In my last column, I talked about what the law required of responsible dog owners. In this column, I’m going to talk about what the law has to say about dangerous and vicious dogs.
According to Georgia law, a dangerous dog is a dog that “(A) Causes a substantial puncture of a person’s skin by teeth without causing serious injury; provided, however, that a nip, scratch, or abrasion shall not be sufficient to classify a dog as dangerous under this subparagraph;
(B) Aggressively attacks in a manner that causes a person to reasonably believe that the dog posed an imminent threat of serious injury to such person or another person although no such injury occurs; provided, however, that the acts of barking, growling, or showing of teeth by a dog shall not be sufficient to classify a dog as dangerous under this subparagraph; or
(C) While off the owner’s property, kills a pet animal; provided, however, that this subparagraph shall not apply where the death of such pet animal is caused by a dog that is working or training as a hunting dog, herding dog, or predator control dog.” GA. Code 4-8-21 Definitions (Georgia Code (2018 Edition))
So let’s break this down a little. It means that a dog is dangerous if it bites someone without causing serious injury, however, a little nip doesn’t count. A dog is also considered dangerous if it attacks someone even if that person doesn’t actually get hurt. Just barking and growling doesn’t count as attacking. Also, a dog is considered dangerous if, when it is outside of it’s own yard, it kills someone else’s pet. This doesn’t count if it is a hunting, herding, or predator control dog.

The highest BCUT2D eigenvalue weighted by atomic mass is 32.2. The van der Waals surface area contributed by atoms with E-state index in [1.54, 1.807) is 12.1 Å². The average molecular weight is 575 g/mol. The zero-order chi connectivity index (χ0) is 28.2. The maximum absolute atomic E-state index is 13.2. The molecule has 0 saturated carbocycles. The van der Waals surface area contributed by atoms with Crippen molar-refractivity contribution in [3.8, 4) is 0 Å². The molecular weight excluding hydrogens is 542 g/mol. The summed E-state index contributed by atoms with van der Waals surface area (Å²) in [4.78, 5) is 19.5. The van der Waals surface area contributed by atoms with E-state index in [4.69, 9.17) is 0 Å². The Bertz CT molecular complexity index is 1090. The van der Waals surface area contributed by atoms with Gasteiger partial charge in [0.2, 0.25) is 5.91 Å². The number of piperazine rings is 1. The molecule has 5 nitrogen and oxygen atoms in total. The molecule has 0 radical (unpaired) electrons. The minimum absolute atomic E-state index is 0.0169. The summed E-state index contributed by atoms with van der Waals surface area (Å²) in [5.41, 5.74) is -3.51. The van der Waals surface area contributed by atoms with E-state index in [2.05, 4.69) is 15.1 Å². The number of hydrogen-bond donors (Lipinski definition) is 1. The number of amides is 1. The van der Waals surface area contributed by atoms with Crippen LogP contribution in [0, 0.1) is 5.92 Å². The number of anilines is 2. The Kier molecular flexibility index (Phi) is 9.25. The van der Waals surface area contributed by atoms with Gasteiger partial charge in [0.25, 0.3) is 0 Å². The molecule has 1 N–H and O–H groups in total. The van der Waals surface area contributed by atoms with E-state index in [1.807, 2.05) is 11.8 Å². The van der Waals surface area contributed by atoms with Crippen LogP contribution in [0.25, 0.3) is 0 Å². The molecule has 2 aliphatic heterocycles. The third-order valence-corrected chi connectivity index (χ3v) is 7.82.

A vicious dog is something else. The code says that a vicious dog is “a dog that inflicts serious injury on a person or causes serious injury to a person resulting from reasonable attempts to escape from the dog’s attack.” GA. Code 4-8-21 Definitions (Georgia Code (2018 Edition)) A serious injury is “any physical injury that creates a substantial risk of death; results in death, broken or dislocated bones, lacerations requiring multiple sutures, or disfiguring avulsions; requires plastic surgery or admission to a hospital; or results in protracted impairment of health, including transmission of an infection or contagious disease, or impairment of the function of any bodily organ.” GA. Code 4-8-21 Definitions (Georgia Code (2018 Edition)). There are exceptions for serious injuries if the dog inflicting them is a police dog or a military dog acting while on duty.
If you own a dog that has been designated a dangerous dog, you can’t take your dog off your property without it being on a leash no longer than six feet long. You have to be able to control your dog – that is, you have to be strong enough to restrain your dog – so that you can ensure your dog won’t interact with any other people or animals.
If you own a dog that has been designated a vicious dog, in addition to the above, the dog has to be muzzled, and can’t be left alone around minor children.
If you violate these rules, you are guilty of a misdemeanor of a high an aggravated nature, and your dog can be euthanized at your own expense.
In any case where a law enforcement officer or an animal control officer believes that a dog is a threat to public safety, the dog can be impounded until an investigation is completed and a hearing is held. You can challenge the designation of your dog as a dangerous or vicious dog by requesting a hearing as well.
I don’t believe any dogs are dangerous of vicious by nature, but training or neglect or personality can get in the way of nature, and unfortunately, we have to protect the population at large sometimes.
Nothing in this article should be construed as legal advice. it is being offered for informational purposes only.